The Jane Austen Book Club (2007, Sony Pictures Classics, dir. Robin Swicord, book by Karen Joy Fowler; five of Jane Austen's novels are read from an quoted a lot, especially Persuasion and Northanger Abbey; USA, PG-13 (very close to R). Five Sacramento area women (Emily Blunt, Maria Bello, Kathy Barker, Amy Brenneman, Maggie Grace) get together to discuss Jane Austen's novels, one a month, and a handsome, "smooth" young bicycling geek Grigg (Hugh Dancy) joins, more of less to meet women, even if they are older.  Gradually, personal situations accumulate that somewhat relate to romantic situations in the novels. But not that much. A lot of it is external. They go on a skydiving adventure, that is quite spectacular. Then one of the women, a high school English teacher Prudie (Emily Blunt), in a shaky marriage that might be repaired, finds herself drawn to one of her students, a drama kid (the school play is "Brigadoon" which was a movie musical in the 1950s) who also works in the library (Kevin Zegers). Fortunately, from a legal perspective, she staves him off until his eighteenth birthday (obviously she could get fired) and winds up in a tryst at a motel, where she reads "Jane's mind" just in time to save herself and get back to her marriage. As filmed, Zegers is quite breathtaking, and the incident makes it clear that a teacher (even a heterosexual female) with personal problems (like a weakening marriage) can become a temptation mark--a point very difficult and maybe destructive for teachers to admit today. She has also submitted three short stories for publication, and gets rebuffed when the editor recognizes them was reworked "personal stuff" (the analogies and metaphors are quite amusing -- one of them, involving a retarded boy, arguably in bad taste). Allegra (Maggie Grace) makes some overtures of lesbianism, which seems to tease Grigg; there is the thought that the Victorian world of Austen was not as far from gay possibilities as most people think. One of the women says that Jane could have married well if she had wanted to; she didn't really need to after all.  

 Moliere (2007, Sony Pictures Classics, dir. Laurent Tirard, 120 min, PG-13, France) blows up a single episode in the life of French playwright Jean-Baptiste Poquelin, pen name Moliere, seen in retrospect of thirteen years. Lanky and handsome Romain Duris plays Moliere, and is visually an icon of masculinity, his hairy chest kept conspicuous by the open petty shirts in the movie, and there is no aging over the 13 years. He visits a woman (identity ambiguous) on her deathbed as she dies of tuberculosis after winning his own theater in Paris in 1658. He recalls the youthful episode when he was rescued from debtor's prison by M. Jourdain (Frabrice Luchini), who invites him to a country estate where he is to help Jourdain act and produce a one-act play that will win the heart of the widow Celimene (Ludivine Sagnier), when he is already married to Elmire (Laura Morant). To keep the deception, Moliere must pretend to be a priest, Tartuffe.  In time, Moliere manipulates the play and Jordain's acting (like pretending to be a horse -- a cheval) for his own desires, to win Elmire.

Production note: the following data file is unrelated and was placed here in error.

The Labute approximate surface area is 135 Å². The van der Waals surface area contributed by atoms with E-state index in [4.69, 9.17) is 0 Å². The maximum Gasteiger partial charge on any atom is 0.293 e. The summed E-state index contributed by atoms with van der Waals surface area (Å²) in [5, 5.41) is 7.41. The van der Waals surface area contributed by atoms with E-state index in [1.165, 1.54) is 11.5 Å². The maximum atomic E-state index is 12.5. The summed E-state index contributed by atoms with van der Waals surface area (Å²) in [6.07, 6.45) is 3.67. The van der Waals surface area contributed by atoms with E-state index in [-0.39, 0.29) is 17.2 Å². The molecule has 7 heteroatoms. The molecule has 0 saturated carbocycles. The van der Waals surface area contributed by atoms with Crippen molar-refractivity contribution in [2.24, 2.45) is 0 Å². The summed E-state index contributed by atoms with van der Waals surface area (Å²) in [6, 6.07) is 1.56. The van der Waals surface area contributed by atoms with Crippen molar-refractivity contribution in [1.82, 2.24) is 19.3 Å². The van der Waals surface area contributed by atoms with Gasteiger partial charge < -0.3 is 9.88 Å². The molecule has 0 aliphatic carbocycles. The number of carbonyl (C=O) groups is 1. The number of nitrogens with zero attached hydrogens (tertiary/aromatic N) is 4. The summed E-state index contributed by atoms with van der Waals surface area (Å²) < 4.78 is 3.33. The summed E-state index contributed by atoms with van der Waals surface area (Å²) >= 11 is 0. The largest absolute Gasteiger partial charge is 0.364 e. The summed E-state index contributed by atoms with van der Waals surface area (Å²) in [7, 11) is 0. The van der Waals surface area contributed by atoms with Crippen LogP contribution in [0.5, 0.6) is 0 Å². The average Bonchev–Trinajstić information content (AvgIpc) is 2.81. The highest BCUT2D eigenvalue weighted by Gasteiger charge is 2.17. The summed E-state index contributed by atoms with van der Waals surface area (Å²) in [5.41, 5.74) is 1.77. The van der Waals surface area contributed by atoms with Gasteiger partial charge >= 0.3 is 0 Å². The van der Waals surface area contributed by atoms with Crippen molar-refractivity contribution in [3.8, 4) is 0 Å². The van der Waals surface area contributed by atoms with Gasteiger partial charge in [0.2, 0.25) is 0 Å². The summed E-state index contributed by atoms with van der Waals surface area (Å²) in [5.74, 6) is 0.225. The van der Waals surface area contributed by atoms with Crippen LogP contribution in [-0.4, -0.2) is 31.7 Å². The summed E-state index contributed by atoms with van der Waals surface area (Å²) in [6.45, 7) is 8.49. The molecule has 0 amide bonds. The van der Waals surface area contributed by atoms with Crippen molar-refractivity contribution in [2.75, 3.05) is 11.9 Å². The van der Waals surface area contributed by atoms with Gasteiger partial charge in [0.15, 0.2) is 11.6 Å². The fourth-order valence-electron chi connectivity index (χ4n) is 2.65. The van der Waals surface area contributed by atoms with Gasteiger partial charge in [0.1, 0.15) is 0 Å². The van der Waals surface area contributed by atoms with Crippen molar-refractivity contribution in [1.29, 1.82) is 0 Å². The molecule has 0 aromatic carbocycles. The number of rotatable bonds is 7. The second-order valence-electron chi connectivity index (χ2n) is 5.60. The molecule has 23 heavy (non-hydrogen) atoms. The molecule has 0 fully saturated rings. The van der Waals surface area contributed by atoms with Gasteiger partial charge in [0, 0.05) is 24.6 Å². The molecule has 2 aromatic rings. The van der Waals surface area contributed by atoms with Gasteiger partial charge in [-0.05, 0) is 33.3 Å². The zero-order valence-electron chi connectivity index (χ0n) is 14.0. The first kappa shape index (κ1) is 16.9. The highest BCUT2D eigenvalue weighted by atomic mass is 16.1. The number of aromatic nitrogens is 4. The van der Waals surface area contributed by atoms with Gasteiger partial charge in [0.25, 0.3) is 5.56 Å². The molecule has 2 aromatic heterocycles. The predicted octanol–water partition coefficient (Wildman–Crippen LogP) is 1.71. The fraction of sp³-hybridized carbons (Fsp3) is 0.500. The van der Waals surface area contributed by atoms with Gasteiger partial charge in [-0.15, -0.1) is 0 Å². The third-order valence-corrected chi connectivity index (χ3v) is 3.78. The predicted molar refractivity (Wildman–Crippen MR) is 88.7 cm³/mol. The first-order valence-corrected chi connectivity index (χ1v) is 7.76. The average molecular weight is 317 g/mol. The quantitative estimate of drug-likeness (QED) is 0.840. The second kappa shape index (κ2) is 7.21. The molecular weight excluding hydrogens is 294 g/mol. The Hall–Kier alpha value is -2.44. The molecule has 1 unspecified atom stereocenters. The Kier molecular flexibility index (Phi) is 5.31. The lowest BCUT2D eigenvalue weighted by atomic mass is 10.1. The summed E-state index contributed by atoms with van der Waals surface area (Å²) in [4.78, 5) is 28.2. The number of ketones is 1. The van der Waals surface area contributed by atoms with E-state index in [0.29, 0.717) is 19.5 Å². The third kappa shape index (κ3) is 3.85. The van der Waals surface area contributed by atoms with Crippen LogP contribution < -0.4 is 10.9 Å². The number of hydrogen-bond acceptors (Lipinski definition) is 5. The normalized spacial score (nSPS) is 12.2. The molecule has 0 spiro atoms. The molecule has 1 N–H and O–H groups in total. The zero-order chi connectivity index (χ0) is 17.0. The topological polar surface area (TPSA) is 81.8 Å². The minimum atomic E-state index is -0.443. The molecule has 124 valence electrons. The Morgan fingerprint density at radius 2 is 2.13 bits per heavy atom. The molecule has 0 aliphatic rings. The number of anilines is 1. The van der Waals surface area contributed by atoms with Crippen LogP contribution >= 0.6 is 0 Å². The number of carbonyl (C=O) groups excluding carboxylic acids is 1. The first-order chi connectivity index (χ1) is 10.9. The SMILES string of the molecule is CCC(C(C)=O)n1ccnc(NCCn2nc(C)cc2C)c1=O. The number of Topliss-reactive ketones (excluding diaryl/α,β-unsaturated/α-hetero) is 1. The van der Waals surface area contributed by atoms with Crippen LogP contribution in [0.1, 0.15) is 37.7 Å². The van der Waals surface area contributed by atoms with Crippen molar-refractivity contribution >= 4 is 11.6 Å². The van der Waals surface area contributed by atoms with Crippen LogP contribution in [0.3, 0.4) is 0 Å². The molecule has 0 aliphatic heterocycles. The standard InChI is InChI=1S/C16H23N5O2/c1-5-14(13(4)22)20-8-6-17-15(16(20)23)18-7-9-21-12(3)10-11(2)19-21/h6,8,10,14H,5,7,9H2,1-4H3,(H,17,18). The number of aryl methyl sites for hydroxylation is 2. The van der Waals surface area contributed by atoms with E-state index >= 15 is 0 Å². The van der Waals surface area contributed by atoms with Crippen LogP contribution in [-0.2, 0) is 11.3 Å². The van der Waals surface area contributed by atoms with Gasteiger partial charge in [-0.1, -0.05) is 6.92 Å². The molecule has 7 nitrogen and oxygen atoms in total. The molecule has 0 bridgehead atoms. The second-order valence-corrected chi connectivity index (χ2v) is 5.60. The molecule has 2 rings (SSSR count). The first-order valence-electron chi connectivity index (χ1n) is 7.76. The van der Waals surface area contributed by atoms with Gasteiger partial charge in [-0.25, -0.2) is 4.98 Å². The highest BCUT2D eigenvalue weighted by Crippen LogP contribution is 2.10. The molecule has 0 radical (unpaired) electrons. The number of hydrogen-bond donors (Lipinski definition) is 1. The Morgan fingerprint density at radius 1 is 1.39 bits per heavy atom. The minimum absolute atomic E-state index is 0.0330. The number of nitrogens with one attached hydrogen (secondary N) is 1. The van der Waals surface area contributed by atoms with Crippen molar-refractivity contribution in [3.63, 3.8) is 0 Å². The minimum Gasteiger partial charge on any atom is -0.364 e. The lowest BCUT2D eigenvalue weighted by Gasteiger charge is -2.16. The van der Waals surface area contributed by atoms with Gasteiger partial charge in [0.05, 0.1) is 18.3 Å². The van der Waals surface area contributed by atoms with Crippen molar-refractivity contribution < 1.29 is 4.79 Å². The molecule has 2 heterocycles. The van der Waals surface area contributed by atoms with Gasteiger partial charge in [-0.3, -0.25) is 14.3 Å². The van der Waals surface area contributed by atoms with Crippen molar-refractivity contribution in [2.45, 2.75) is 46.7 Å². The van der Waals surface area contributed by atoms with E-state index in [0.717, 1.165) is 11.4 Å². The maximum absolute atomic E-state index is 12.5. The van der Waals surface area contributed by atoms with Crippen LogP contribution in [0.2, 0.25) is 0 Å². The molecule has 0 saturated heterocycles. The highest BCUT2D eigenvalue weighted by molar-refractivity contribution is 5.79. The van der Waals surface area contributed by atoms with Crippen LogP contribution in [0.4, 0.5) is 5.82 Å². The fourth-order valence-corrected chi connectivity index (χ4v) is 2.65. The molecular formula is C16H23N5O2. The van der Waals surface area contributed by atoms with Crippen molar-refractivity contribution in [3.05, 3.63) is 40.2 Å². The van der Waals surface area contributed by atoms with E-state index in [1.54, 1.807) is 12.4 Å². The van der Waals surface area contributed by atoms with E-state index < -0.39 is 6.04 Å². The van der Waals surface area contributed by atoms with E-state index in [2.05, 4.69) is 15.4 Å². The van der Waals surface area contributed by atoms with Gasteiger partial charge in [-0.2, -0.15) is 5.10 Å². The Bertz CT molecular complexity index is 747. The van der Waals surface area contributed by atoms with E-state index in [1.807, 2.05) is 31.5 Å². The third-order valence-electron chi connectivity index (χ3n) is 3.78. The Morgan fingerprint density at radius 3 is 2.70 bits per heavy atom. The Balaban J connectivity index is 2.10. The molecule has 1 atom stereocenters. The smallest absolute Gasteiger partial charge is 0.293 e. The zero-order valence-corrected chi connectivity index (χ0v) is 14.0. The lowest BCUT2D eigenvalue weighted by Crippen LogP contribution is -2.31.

The script has a lot of discussion of the role of the Actor in theater and society, and moreover about the relative roles of comedy and tragedy. At one point, Moliere says he wants to write tragedy as Elmire tells him that his gift is for comedy, but Moliere seems the two art forms as linked into the same work. The other important idea here (that is surfacing as an almost legal issue in book publishing, in schools, and on the Internet today) is the use of art (stories, novels, and plays) to manipulate the actions of others, and whether the content of a work of "fiction" is "evidentiary" of what an actor will really do in real life. Maybe we should call this notion (called "implicit content" in intellectual property law) the "Moliere Problem."  The idea occurs, of course, in Act II of Shakespeare's "Hamlet" (the "play within a play"). The concept is important in literature, but in high school and college, probably only students who take French will encounter Moliere's writings and learn their significance. This is a good film to show in high school (11th or 12th Grade), once available on DVD. The movie itself comes across as a comedy of manners.

The film is quite plush and expansive, in Cinemascope, and looks like a big budget work (a luish soundtrack and stunning photography, with enormous detail in the rooms, and in the stage scenes), though released in the US as an "arthouse" film.  One of the most important films in 2007.

I didn't notice Moliere's friendship with music composer Jean-Baptiste Lully mentioned in the film, as that could make a whole new movie. Richard Strauss's bawdy late tone poem "Le Bourgeois Gentilhomme" (for piano and chamber orchestra) is supposed to be based on the story of Jourdain.

Vanity Fair (2004, PG-13, Focus, 137 min, dir. Mira Nair, wr. Matthew Faulk, Julian Fellowes, and Mark Skeet; based on the novel with William Makepeace Thackeray) presents an adaptation of the novel that also gives Dominic Dunne’s popular upscale Conde Nast monthly it’s name. The title is meaningful. The novel has all the complications of a soap opera packed into 2-1/2 hours as the lowly orphan Becky Sharp (Reese Witherspoon) (compare to Nicole in “Days of our Lives”) rises up the social ladder with secret marriages and backroom deals, and even her body. There is a subplot, to end tragically in at the Battle of Waterloo, which anticipates a young fellow George Osborne (Jonathan Rhys-Meyers) “buying” his way into the House of Lords through marriage (Jim Broadbent plays the father). This is a very big film for an “indie” release.

 

 

 

The Young Victoria (2009, dir. Jean Marc Vallee 101 min, UK, Canada USA). Emily Blunt learns the limitations of privilege as she fights off the Regency and becomes Queen. Blogger.

Related reviews:. Vanity Fair   Gone with the Wind  The House of Mirth  Oliver Twist  Nicholas Nickleby    Days of our Lives, etc  Brigadoon